This goes back a bit to his philosophy of American Individualism and that communities should take care of themselves and that there was a voluntarist instinct that Americans had. Also that Americans were completely unique in the world. Can you talk about American Individualism?
Herbert Hoover understood something about America that made America unique in the world. It was the same thing that de Tocqueville, the French sociologist, really a French clerk who came over in the 1830s and wandered around America and wrote that wonderful book, Democracy in America, probably the best book ever about America, understood and that is America was and to some extent still is a nation of communities, communities that were neighborhoods, that communities that took care of each other, communities that basically were charitable. And through voluntary activity, through voluntary charitable activity, communities took care of their own. This was deep in the American spirit. This is what America was in the 18th Century. What the beginnings of America were in the 17th Century. This is what Herbert Hoover found when he was growing up. He came from Quaker parents. This was the Quaker philosophy. This was years later expressed in Norman Rockwell paintings. America was a nation of communities. So when it came to people who were starving or families who were in need, Herbert Hoover assumed that individuals in communities through their voluntary actions would take care of each other. It was not the job of the Federal Government.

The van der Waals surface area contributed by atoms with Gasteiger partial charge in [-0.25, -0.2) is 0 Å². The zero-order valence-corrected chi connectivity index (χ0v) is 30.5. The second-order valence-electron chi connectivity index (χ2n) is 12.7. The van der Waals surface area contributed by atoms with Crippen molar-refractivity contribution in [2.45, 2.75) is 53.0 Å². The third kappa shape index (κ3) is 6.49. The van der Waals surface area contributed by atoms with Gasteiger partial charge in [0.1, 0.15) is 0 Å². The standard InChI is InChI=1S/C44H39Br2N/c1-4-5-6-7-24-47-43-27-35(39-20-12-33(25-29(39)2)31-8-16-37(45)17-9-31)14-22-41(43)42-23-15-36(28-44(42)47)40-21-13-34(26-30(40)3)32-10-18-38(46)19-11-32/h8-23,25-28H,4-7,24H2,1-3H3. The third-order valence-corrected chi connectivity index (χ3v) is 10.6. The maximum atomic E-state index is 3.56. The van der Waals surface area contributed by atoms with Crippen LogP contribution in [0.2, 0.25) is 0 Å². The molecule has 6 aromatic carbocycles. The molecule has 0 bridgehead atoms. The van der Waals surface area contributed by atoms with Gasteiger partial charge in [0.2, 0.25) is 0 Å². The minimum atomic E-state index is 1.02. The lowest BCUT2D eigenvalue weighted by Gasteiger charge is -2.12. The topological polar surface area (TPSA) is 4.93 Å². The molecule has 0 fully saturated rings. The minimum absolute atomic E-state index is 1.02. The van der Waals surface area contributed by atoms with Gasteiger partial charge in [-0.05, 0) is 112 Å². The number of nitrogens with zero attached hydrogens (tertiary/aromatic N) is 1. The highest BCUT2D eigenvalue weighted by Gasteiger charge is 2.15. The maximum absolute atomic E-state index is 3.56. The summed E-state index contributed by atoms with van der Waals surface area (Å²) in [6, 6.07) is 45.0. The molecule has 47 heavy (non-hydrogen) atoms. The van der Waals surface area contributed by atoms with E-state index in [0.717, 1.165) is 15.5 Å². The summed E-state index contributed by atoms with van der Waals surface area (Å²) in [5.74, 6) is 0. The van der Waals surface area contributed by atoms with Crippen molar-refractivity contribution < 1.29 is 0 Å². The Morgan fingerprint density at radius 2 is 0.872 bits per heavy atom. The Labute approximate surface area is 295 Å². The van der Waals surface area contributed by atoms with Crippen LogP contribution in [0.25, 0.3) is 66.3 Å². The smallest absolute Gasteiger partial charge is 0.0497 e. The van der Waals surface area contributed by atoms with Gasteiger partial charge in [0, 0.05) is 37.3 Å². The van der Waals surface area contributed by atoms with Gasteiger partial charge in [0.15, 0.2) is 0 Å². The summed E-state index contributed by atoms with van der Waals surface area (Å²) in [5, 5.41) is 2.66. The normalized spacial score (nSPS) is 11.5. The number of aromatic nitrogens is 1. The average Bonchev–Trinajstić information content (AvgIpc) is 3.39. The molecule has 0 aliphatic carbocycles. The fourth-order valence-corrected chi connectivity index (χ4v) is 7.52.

Was that a philosophy that worked during the Depression?